Vue.js - Study Note 4

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Wrote on April 15, 2020, 3:30 a.m.

Router

Vue-Router is a Vue.js plugin to add routing to your application. To install it, simply run:

npm install vue-router

or

yarn add vue-router

To register a router:

   let url = [
    {
      path: "/",
      name: "home",
      component: {
        template: ``
      }
    }
  ];
  let router = new VueRouter({
    routes: url
  });
  const app = new Vue({
    el: "#app",
    router: router
  });
<router-link to="/">Link</router-link>
<router-view></router-view>

In vue router normally we define one root <router-view> outlet where it renders the component which matches the defined path similarly, a rendered component can also contain it’s own, nested <router-view>.

Nested Routing / subRoute

  const router = new VueRouter({
    mode: "history",
    routes: [
      {path: '/', component: Home},
      {
        path: '/user', component: User, children: [
          //UserInfo component is rendered when /user/:id is matched
          {path: ':id', component: UserInfo, props: true}
        ]
      },
    ]
  })

Vue Router’s default mode is hash. Hash mode URLs always contain a hash symbol (#) after the hostname. The hash mode basically means our application routes will be displayed like this - http://localhost:8080/#/link. The benefit to this often lies with allowing us to have multiple client side routes without having to provide the necessary server side fallbacks. Since our application is a dead simple client-side app and we don’t want the hash in our URLs, we can get rid of it. To remove hashes in our URLs, we’ll specify the history mode property in our router instantiation:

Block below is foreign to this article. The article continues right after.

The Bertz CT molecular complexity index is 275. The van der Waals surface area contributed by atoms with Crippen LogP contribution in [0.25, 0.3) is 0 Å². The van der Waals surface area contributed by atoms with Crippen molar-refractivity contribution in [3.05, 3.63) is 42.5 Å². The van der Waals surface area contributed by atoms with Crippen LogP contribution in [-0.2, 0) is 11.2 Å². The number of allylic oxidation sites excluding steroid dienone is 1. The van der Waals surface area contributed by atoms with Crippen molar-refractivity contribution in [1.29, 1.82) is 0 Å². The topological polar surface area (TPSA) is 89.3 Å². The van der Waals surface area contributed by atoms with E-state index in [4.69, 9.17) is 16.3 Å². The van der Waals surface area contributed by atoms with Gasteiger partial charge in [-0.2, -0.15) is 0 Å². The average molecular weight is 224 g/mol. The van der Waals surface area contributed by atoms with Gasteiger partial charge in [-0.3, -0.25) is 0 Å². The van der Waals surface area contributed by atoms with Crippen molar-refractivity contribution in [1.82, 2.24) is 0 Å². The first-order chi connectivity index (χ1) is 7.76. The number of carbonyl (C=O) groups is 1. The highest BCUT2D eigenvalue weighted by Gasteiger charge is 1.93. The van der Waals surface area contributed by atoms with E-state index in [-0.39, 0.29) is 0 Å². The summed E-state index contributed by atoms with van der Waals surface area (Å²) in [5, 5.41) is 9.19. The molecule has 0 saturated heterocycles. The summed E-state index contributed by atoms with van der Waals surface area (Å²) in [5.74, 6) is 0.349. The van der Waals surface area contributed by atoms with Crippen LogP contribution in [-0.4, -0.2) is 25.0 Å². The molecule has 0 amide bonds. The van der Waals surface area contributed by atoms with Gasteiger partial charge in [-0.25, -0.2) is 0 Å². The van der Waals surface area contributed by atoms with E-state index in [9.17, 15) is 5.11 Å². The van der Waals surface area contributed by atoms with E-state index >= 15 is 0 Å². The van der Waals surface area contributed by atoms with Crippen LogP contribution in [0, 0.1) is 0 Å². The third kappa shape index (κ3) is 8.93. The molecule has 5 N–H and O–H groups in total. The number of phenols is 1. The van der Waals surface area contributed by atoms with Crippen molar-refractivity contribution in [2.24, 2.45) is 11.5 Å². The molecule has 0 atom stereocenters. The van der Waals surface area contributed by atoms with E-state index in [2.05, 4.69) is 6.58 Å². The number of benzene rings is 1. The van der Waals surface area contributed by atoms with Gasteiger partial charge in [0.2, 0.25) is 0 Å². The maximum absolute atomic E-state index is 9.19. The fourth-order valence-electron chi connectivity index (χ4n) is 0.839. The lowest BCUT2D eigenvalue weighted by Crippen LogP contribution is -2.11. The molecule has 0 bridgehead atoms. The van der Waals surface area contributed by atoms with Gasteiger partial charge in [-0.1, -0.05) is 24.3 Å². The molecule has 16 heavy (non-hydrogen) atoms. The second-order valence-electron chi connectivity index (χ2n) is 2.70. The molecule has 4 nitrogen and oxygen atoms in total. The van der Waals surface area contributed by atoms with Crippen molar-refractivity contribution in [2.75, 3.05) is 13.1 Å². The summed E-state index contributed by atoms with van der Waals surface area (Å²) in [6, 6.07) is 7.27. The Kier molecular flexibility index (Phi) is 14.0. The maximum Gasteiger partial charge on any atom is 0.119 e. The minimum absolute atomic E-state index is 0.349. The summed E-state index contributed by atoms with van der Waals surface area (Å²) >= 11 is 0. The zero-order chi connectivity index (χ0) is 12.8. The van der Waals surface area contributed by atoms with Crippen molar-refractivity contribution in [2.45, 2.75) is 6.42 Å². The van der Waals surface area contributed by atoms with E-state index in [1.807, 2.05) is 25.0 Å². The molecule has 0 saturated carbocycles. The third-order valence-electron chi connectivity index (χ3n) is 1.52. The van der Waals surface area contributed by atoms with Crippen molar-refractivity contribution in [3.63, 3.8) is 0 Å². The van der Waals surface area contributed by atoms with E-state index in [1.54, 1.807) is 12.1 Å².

export const router = new VueRouter({
   mode: 'history',
   routes
 });

$route vs $router

We need to figure out the differences between route vs router.

Router

Router component is what makes the connection between browser location and the vue application. It doesn't render anything visible on your page. It just exposes API to interact with location changes of the browser. Router is the abstract for all other specific router components. Also, Router is usually a top-level component in the component tree and use only one time in the entire application.

Route

Route renders some UI when a location matches the route’s path. So an application can have many Routes based on its layout complexity in different levels of the component tree. Also, Route has some additional props to configure how the match should happen. Route internally use API provided by Router to access the location and decide whether to render the given component or not.

Let's take a look at an example:

<div id="app">
  <router-link to="/">Home</router-link>
  <router-link to="/blog">Blog</router-link>
  <router-view></router-view>
</div>
  let url = [
    {
      path: "/",
      name: "home",
      component: {
        template: `<div><h1>Home Page</h1></div>`
      }
    },
    {
      path: "/blog",
      name: "blog",
      component: {
        template: `<div><h1>Blog List</h1></div>`
      }
    }
  ];

  let router = new VueRouter({